Active Ingredient: Orlistat
Open in new tab All of this brings us back to the realities of obesity.
Obesity is a chronic, stigmatized disease 6, 15. Criteria for Evaluating the Efficacy of Antiobesity Treatment This section deals with the criteria for evaluating the efficacy of treatment for obesity.
The initial criteria proposed after World War II were to estimate the amount of weight loss either in absolute terms or relative to initial weight.
In any comparison the weight loss should be compared with a placebo.
Weight loss in placebo-treated groups is highly variable from one study to another and needs to be considered in the review of any drug-treatment protocol. A number of criteria have been proposed for evaluating the response to treatment for obesity.
In the present context, we will deal with the approaches used since 1945.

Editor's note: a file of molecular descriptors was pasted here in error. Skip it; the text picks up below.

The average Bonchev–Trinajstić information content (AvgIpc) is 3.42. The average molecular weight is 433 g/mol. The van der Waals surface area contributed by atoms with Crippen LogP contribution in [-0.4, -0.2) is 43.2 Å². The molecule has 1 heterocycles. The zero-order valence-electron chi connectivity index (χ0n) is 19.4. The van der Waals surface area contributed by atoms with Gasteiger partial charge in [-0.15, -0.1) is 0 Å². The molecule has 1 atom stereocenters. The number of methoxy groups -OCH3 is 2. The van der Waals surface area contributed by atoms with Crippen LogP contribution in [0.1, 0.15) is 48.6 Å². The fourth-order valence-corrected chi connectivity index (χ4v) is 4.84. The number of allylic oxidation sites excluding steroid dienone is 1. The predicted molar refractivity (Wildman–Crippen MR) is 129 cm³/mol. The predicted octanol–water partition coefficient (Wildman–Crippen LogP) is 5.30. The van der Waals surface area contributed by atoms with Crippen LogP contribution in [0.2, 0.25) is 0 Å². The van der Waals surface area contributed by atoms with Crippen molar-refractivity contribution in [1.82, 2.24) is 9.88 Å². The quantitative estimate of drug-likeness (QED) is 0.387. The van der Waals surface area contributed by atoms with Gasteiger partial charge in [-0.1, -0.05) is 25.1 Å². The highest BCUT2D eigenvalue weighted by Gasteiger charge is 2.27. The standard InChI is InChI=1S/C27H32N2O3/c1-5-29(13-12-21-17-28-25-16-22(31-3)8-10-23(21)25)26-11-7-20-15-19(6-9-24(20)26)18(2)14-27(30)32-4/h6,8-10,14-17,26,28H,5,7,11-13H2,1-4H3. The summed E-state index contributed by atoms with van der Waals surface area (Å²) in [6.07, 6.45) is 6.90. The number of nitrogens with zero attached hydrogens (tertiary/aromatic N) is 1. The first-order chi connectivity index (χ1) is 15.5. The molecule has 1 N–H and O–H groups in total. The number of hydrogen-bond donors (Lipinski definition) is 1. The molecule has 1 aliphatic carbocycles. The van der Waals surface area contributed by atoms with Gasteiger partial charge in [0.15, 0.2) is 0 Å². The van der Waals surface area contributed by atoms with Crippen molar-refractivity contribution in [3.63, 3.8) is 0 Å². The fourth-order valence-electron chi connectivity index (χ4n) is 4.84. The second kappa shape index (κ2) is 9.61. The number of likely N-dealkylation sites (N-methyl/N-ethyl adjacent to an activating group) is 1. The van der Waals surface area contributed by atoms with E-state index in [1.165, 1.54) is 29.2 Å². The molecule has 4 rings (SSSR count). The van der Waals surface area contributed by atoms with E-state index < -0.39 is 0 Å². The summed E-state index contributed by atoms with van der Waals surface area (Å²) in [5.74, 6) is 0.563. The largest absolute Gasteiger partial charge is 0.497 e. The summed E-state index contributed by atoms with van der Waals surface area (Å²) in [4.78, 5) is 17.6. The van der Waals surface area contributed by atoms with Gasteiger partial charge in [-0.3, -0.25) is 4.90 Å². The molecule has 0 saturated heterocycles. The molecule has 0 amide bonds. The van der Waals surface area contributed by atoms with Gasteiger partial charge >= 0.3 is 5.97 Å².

For earlier reviews the readers are referred to other publications 6, 101, 102. Table 2 lists several criteria for evaluating success in treating obesity.
In a now classic paper by Stunkard and McLauren-Hume 103 the criterion for success was based on the percentage of people in drug-treated and control groups who lost more than 20 pounds 9 kg or those who lost more than 40 pounds 18 kg.
Asher and Dietz 42 used these criteria in their review of treatments for obesity in 1972.
In addition, the amount of weight loss is greater for men than women with any comparable degree of caloric restriction because women have less lean body mass for any given weight. Also, heavier subjects tend to lose more weight than lighter ones.
Kuchenbecker R. Golde G.
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